Professor of Materials Science and Engineering
College of Engineering
Simon Phillpot uses state of the art computational tools to address some of the most important current problems in materials science and engineering. His work includes the development of new methodologies for the simulation of multifunctional materials structures (highlighted in Science in September 2009), the simulation of heat transfer through materials by the mechanism of atomic vibrations, the characterization of the dielectric and ferroelectric properties of complex oxides, friction and wear in materials, and the coupling of radiation damage and mechanical behavior in the nuclear fuels and cladding.
The approach that Phillpot’s group takes is to simulate the structure and properties of materials both at the level of the atoms and at the level of the electronic structure of individual atoms. When coupled judiciously, these two approaches allow a wide range of materials structures to be simulated, from optical systems containing electrically active wall structures to microelectronic devices, tribological surfaces, and fine grained polycrystalline materials.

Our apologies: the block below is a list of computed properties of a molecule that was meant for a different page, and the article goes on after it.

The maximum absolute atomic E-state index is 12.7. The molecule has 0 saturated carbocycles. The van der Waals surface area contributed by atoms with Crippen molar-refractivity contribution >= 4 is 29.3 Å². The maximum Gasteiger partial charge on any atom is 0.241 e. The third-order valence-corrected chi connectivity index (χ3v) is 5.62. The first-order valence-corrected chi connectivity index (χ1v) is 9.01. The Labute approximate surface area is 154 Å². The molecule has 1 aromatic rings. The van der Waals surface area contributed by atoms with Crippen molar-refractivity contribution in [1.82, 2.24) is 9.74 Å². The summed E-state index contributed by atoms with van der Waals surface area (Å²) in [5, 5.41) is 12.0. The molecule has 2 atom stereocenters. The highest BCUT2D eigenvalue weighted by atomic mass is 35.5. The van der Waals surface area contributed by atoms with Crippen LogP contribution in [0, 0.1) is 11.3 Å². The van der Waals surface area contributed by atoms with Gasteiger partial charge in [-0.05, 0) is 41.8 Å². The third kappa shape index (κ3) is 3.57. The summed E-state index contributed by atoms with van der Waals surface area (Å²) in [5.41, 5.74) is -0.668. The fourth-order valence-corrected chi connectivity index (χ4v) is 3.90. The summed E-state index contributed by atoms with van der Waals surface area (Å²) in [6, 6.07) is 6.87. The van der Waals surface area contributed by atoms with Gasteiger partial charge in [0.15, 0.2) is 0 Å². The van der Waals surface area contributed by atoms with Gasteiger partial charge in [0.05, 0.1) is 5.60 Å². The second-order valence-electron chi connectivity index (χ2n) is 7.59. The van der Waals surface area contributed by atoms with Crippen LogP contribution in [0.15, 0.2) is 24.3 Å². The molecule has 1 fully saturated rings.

The variety of backgrounds of members of Phillpot’s group (including physics, materials science and chemical engineering) and the extensive collaborations with other leading groups in national labs, universities, and overseas institutions enables each problem to be tackled from a number of different directions. Phillpot’s group is currently funded by the NSF, the Offices of Basic Energy Sciences and Nuclear Energy in the Department of Energy, the Office of Naval Research, and the Defense Advanced Research Projects Agency.
One area of particularly timely activity is the heat-transport properties of nuclear fuel systems. A detailed understanding of and, ultimately control of, the thermal-transport properties is required for the development of uranium-dioxide based fuels which can stay in the reactor longer, thereby producing more power and less waste, and for the development of innovative fuel systems that will be required in future generation reactor systems.